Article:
Axa: Quality return after volatility

Axa reopened the euro hybrid insurance sector on 23 March to sell its first new subordinated issue since 2014, a Eu1.5bn 31.25NC11.25 Tier 2 deal. Here, Nicolas Benhamou-Rondeau, Axa head of funding and capital markets activities — group treasurer, discusses the trade’s execution and how evolving regulations are affecting the insurance hybrid space.

AXA Nicolas Benhamou-Rondeau

What was the rationale for this transaction?

The transaction was part of our funding programme for 2016, aiming at refinancing part of our outstanding debt.

The choice of a Tier 2 instrument was in line with the group’s strategy communicated in December during our investor day, which gave some guidance on our capital management framework. With our group benefiting from a strong capital base and significant capital generation, we have the flexibility to rebalance our hybrid debt mix from Tier 1 to Tier 2. This obviously allows a cost optimization whilst taking advantage of our available Tier 2 capacity. The new Tier 2 was therefore a natural and efficient refinancing operation.

From a marketing perspective, we were confident a Tier 2 structure would be well received. The instrument is well understood by the market and is attractive to investors given the absence of loss absorption mechanism, cash cumulative coupons and step up.

Therefore, we considered the instrument would offer a good mix between risk and return in the current market environment. Additionally, we believed negative swap rates up to five years (or close) would clearly invite investors to move further on the maturity curve and in the subordination spectrum, which is very positive for the insurance hybrid market.

Market conditions were challenging in the first few months of the year, with subordinated products feeling the full force of the volatility. How did you navigate this difficult environment to execute a successful transaction?

Indeed, markets were extremely volatile early in the year and remain volatile so far this year, and we knew that a timely execution would be decisive. We had to be patient while keeping abreast of potential market turnarounds. We had the structuring phase finalised by January and we wanted to be in a position to hit the right market window.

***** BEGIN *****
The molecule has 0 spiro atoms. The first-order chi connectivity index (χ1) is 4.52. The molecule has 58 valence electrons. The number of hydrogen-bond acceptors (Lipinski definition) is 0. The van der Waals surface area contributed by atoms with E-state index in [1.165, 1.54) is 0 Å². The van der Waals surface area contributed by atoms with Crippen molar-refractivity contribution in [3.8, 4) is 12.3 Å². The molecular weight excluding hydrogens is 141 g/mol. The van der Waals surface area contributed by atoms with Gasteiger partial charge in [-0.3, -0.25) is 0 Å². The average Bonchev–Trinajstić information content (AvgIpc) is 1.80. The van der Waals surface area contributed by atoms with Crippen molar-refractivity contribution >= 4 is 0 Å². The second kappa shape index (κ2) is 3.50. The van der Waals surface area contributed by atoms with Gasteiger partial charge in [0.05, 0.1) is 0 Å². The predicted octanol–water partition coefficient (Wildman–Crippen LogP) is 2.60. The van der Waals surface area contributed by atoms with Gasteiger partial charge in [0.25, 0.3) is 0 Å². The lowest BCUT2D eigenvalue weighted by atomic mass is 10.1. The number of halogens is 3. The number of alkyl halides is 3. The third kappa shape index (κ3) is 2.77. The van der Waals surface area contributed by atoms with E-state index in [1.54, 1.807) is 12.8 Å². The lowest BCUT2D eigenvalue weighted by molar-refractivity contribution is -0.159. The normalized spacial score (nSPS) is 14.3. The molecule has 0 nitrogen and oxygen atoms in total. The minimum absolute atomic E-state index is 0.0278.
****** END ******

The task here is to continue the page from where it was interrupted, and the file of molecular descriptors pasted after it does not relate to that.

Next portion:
Market conditions did not allow any execution in February given the strong risk-off sentiment mostly driven by concerns on oil prices and global growth, which pushed hybrid secondaries materially wider. The negative backdrop on AT1 amplified that sell-off.

By early March, the tone in the credit market became stronger, finally catching up with the rally we had been seeing over the previous few weeks in the equity markets, and the primary markets showed signs of life. However, our key concern was the potential for a very elevated new issue premium being required by investors given such volatile markets.

Two key triggers validated our execution window. First, the BNP Paribas 10 year Tier 2 deal — which, if I remember correctly, was the first subordinated euro deal since the market dislocation in January — was positively received with a limited new issue concession. Axa, like BNPP, benefits from strong name recognition and it was very encouraging to see that investors were now fully engaged in the hybrid space, at least for strong names.

The second driver was obviously the latest round of ECB stimulus announced at its March meeting.

Post-ECB announcement, the primary markets were extremely supportive, being the only place where investors can add risk in size. In secondary, even if activity was fairly limited, our Tier 2 levels had retraced most of the early 2016 widening move, most likely also supported by the recently published strong set of results.

Yet, we had not seen any subordinated insurance deals in the euro market in 2016. So we felt that the first mover would have the greatest advantage.

We therefore decided to target the week of 21 March to take advantage of the constructive tone and to avoid the growing pipeline in the FIG primary markets post-Easter break.

The tragic events in Brussels on 22 March led us to wait further and we finally decided to announce the deal the day after, with a constructive market backdrop and investors still very much engaged despite Easter approaching.